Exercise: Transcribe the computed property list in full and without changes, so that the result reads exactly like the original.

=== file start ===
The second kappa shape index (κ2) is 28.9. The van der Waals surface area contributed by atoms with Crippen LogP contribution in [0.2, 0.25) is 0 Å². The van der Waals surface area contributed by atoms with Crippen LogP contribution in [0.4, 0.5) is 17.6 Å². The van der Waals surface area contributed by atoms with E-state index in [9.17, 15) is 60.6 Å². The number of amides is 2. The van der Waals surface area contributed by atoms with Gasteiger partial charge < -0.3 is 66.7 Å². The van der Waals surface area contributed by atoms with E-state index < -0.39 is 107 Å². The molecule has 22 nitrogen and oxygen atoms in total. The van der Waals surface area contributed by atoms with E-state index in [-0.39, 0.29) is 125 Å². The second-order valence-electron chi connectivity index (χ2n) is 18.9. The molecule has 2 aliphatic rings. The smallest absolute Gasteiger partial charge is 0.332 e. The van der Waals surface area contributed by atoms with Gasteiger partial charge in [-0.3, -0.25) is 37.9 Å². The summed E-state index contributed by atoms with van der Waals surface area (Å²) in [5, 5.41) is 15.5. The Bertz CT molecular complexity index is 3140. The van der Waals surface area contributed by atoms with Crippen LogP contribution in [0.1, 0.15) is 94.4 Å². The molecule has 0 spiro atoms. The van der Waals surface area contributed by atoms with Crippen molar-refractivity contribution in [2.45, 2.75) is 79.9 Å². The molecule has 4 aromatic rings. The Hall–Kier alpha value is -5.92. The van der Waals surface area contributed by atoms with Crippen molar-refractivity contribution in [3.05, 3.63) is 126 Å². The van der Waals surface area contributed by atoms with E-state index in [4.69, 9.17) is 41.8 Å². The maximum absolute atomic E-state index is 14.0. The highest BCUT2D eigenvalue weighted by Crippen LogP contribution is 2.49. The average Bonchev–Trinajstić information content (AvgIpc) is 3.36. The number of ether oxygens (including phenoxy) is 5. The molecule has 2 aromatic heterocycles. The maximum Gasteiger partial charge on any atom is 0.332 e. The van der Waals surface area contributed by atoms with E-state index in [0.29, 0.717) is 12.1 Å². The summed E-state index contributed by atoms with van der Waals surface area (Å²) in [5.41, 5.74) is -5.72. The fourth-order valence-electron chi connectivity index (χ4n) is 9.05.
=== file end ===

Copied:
The second kappa shape index (κ2) is 28.9. The van der Waals surface area contributed by atoms with Crippen LogP contribution in [0.2, 0.25) is 0 Å². The van der Waals surface area contributed by atoms with Crippen LogP contribution in [0.4, 0.5) is 17.6 Å². The van der Waals surface area contributed by atoms with E-state index in [9.17, 15) is 60.6 Å². The number of amides is 2. The van der Waals surface area contributed by atoms with Gasteiger partial charge < -0.3 is 66.7 Å². The van der Waals surface area contributed by atoms with E-state index < -0.39 is 107 Å². The molecule has 22 nitrogen and oxygen atoms in total. The van der Waals surface area contributed by atoms with E-state index in [-0.39, 0.29) is 125 Å². The second-order valence-electron chi connectivity index (χ2n) is 18.9. The molecule has 2 aliphatic rings. The smallest absolute Gasteiger partial charge is 0.332 e. The van der Waals surface area contributed by atoms with Gasteiger partial charge in [-0.3, -0.25) is 37.9 Å². The summed E-state index contributed by atoms with van der Waals surface area (Å²) in [5, 5.41) is 15.5. The Bertz CT molecular complexity index is 3140. The van der Waals surface area contributed by atoms with Crippen LogP contribution in [0.1, 0.15) is 94.4 Å². The molecule has 0 spiro atoms. The van der Waals surface area contributed by atoms with Crippen molar-refractivity contribution in [2.45, 2.75) is 79.9 Å². The molecule has 4 aromatic rings. The Hall–Kier alpha value is -5.92. The van der Waals surface area contributed by atoms with Crippen molar-refractivity contribution in [3.05, 3.63) is 126 Å². The van der Waals surface area contributed by atoms with E-state index in [4.69, 9.17) is 41.8 Å². The maximum absolute atomic E-state index is 14.0. The highest BCUT2D eigenvalue weighted by Crippen LogP contribution is 2.49. The average Bonchev–Trinajstić information content (AvgIpc) is 3.36. The number of ether oxygens (including phenoxy) is 5. The molecule has 2 aromatic heterocycles. The maximum Gasteiger partial charge on any atom is 0.332 e. The van der Waals surface area contributed by atoms with E-state index in [0.29, 0.717) is 12.1 Å². The summed E-state index contributed by atoms with van der Waals surface area (Å²) in [5.41, 5.74) is -5.72. The fourth-order valence-electron chi connectivity index (χ4n) is 9.05.